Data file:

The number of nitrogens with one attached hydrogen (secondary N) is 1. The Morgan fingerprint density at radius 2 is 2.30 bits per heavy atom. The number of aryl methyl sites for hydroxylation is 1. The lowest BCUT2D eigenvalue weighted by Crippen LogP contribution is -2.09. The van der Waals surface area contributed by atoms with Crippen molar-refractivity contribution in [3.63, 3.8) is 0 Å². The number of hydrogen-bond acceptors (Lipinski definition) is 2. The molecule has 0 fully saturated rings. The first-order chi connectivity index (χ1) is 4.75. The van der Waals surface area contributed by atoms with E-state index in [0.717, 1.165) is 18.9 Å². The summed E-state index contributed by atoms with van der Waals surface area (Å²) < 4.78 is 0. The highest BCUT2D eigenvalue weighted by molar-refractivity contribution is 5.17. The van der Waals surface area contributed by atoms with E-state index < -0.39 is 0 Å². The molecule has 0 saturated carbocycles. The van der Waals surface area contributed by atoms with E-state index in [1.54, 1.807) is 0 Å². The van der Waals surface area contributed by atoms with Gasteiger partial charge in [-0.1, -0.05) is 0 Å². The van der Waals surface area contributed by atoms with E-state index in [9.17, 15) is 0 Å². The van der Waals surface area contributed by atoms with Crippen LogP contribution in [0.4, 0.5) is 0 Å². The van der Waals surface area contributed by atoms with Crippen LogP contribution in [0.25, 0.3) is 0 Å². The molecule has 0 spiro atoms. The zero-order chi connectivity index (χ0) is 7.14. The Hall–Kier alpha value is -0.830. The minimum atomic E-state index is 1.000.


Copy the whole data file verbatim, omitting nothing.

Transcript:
The number of nitrogens with one attached hydrogen (secondary N) is 1. The Morgan fingerprint density at radius 2 is 2.30 bits per heavy atom. The number of aryl methyl sites for hydroxylation is 1. The lowest BCUT2D eigenvalue weighted by Crippen LogP contribution is -2.09. The van der Waals surface area contributed by atoms with Crippen molar-refractivity contribution in [3.63, 3.8) is 0 Å². The number of hydrogen-bond acceptors (Lipinski definition) is 2. The molecule has 0 fully saturated rings. The first-order chi connectivity index (χ1) is 4.75. The van der Waals surface area contributed by atoms with E-state index in [0.717, 1.165) is 18.9 Å². The summed E-state index contributed by atoms with van der Waals surface area (Å²) < 4.78 is 0. The highest BCUT2D eigenvalue weighted by molar-refractivity contribution is 5.17. The van der Waals surface area contributed by atoms with E-state index < -0.39 is 0 Å². The molecule has 0 saturated carbocycles. The van der Waals surface area contributed by atoms with E-state index in [1.54, 1.807) is 0 Å². The van der Waals surface area contributed by atoms with Gasteiger partial charge in [-0.1, -0.05) is 0 Å². The van der Waals surface area contributed by atoms with E-state index in [9.17, 15) is 0 Å². The van der Waals surface area contributed by atoms with Crippen LogP contribution in [0.4, 0.5) is 0 Å². The van der Waals surface area contributed by atoms with Crippen LogP contribution in [0.25, 0.3) is 0 Å². The molecule has 0 spiro atoms. The zero-order chi connectivity index (χ0) is 7.14. The Hall–Kier alpha value is -0.830. The minimum atomic E-state index is 1.000.